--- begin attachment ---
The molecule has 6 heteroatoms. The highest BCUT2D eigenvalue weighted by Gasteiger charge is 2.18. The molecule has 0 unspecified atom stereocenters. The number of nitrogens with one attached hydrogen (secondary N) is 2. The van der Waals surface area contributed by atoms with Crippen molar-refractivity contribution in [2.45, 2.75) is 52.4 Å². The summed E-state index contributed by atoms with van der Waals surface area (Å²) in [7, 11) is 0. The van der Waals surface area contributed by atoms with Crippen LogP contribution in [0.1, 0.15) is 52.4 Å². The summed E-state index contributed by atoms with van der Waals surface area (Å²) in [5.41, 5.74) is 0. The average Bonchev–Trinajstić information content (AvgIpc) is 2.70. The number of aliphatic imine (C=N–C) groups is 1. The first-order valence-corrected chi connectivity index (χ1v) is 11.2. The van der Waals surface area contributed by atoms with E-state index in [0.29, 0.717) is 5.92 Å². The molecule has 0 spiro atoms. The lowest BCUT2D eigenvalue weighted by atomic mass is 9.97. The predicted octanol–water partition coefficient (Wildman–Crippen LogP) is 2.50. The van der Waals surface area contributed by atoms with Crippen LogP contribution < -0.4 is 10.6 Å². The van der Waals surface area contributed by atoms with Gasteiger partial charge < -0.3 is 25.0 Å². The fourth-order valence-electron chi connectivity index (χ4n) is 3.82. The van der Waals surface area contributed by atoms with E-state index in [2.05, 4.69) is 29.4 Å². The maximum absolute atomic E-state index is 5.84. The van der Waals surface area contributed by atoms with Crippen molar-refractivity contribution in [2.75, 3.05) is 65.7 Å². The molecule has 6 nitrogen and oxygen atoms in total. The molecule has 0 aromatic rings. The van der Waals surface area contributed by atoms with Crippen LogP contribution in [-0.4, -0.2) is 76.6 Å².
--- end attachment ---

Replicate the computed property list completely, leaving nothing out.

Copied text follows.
The molecule has 6 heteroatoms. The highest BCUT2D eigenvalue weighted by Gasteiger charge is 2.18. The molecule has 0 unspecified atom stereocenters. The number of nitrogens with one attached hydrogen (secondary N) is 2. The van der Waals surface area contributed by atoms with Crippen molar-refractivity contribution in [2.45, 2.75) is 52.4 Å². The summed E-state index contributed by atoms with van der Waals surface area (Å²) in [7, 11) is 0. The van der Waals surface area contributed by atoms with Crippen LogP contribution in [0.1, 0.15) is 52.4 Å². The summed E-state index contributed by atoms with van der Waals surface area (Å²) in [5.41, 5.74) is 0. The average Bonchev–Trinajstić information content (AvgIpc) is 2.70. The number of aliphatic imine (C=N–C) groups is 1. The first-order valence-corrected chi connectivity index (χ1v) is 11.2. The van der Waals surface area contributed by atoms with E-state index in [0.29, 0.717) is 5.92 Å². The molecule has 0 spiro atoms. The lowest BCUT2D eigenvalue weighted by atomic mass is 9.97. The predicted octanol–water partition coefficient (Wildman–Crippen LogP) is 2.50. The van der Waals surface area contributed by atoms with Crippen LogP contribution < -0.4 is 10.6 Å². The van der Waals surface area contributed by atoms with Gasteiger partial charge < -0.3 is 25.0 Å². The fourth-order valence-electron chi connectivity index (χ4n) is 3.82. The van der Waals surface area contributed by atoms with E-state index in [2.05, 4.69) is 29.4 Å². The maximum absolute atomic E-state index is 5.84. The van der Waals surface area contributed by atoms with Crippen molar-refractivity contribution in [2.75, 3.05) is 65.7 Å². The molecule has 6 nitrogen and oxygen atoms in total. The molecule has 0 aromatic rings. The van der Waals surface area contributed by atoms with Crippen LogP contribution in [-0.4, -0.2) is 76.6 Å².